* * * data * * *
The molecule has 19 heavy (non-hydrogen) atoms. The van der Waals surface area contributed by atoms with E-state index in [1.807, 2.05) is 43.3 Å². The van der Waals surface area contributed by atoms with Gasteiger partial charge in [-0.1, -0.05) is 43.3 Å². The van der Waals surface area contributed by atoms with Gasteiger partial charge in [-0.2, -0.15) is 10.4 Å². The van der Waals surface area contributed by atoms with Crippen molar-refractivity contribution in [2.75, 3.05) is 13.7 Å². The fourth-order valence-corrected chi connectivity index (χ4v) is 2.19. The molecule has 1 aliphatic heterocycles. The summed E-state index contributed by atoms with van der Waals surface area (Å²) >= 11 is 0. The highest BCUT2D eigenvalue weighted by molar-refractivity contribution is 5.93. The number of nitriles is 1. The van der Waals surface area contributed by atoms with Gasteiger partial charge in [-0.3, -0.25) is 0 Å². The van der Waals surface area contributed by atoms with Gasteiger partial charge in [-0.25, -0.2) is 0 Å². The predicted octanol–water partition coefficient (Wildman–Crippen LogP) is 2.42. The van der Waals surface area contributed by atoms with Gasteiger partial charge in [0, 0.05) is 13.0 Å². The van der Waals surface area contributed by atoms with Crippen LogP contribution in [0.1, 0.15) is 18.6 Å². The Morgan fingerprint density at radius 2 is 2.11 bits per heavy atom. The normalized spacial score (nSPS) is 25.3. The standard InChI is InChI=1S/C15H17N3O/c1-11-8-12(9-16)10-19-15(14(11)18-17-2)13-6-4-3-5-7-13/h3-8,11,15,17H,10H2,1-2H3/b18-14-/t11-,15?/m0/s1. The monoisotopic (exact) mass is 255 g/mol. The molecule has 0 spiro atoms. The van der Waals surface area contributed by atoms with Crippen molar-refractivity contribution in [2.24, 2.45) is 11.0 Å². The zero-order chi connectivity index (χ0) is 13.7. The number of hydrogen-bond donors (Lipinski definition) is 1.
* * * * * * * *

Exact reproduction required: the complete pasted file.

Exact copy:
The molecule has 19 heavy (non-hydrogen) atoms. The van der Waals surface area contributed by atoms with E-state index in [1.807, 2.05) is 43.3 Å². The van der Waals surface area contributed by atoms with Gasteiger partial charge in [-0.1, -0.05) is 43.3 Å². The van der Waals surface area contributed by atoms with Gasteiger partial charge in [-0.2, -0.15) is 10.4 Å². The van der Waals surface area contributed by atoms with Crippen molar-refractivity contribution in [2.75, 3.05) is 13.7 Å². The fourth-order valence-corrected chi connectivity index (χ4v) is 2.19. The molecule has 1 aliphatic heterocycles. The summed E-state index contributed by atoms with van der Waals surface area (Å²) >= 11 is 0. The highest BCUT2D eigenvalue weighted by molar-refractivity contribution is 5.93. The number of nitriles is 1. The van der Waals surface area contributed by atoms with Gasteiger partial charge in [-0.3, -0.25) is 0 Å². The van der Waals surface area contributed by atoms with Gasteiger partial charge in [-0.25, -0.2) is 0 Å². The predicted octanol–water partition coefficient (Wildman–Crippen LogP) is 2.42. The van der Waals surface area contributed by atoms with Gasteiger partial charge in [0, 0.05) is 13.0 Å². The van der Waals surface area contributed by atoms with Crippen LogP contribution in [0.1, 0.15) is 18.6 Å². The Morgan fingerprint density at radius 2 is 2.11 bits per heavy atom. The normalized spacial score (nSPS) is 25.3. The standard InChI is InChI=1S/C15H17N3O/c1-11-8-12(9-16)10-19-15(14(11)18-17-2)13-6-4-3-5-7-13/h3-8,11,15,17H,10H2,1-2H3/b18-14-/t11-,15?/m0/s1. The monoisotopic (exact) mass is 255 g/mol. The molecule has 0 spiro atoms. The van der Waals surface area contributed by atoms with Crippen molar-refractivity contribution in [2.24, 2.45) is 11.0 Å². The zero-order chi connectivity index (χ0) is 13.7. The number of hydrogen-bond donors (Lipinski definition) is 1.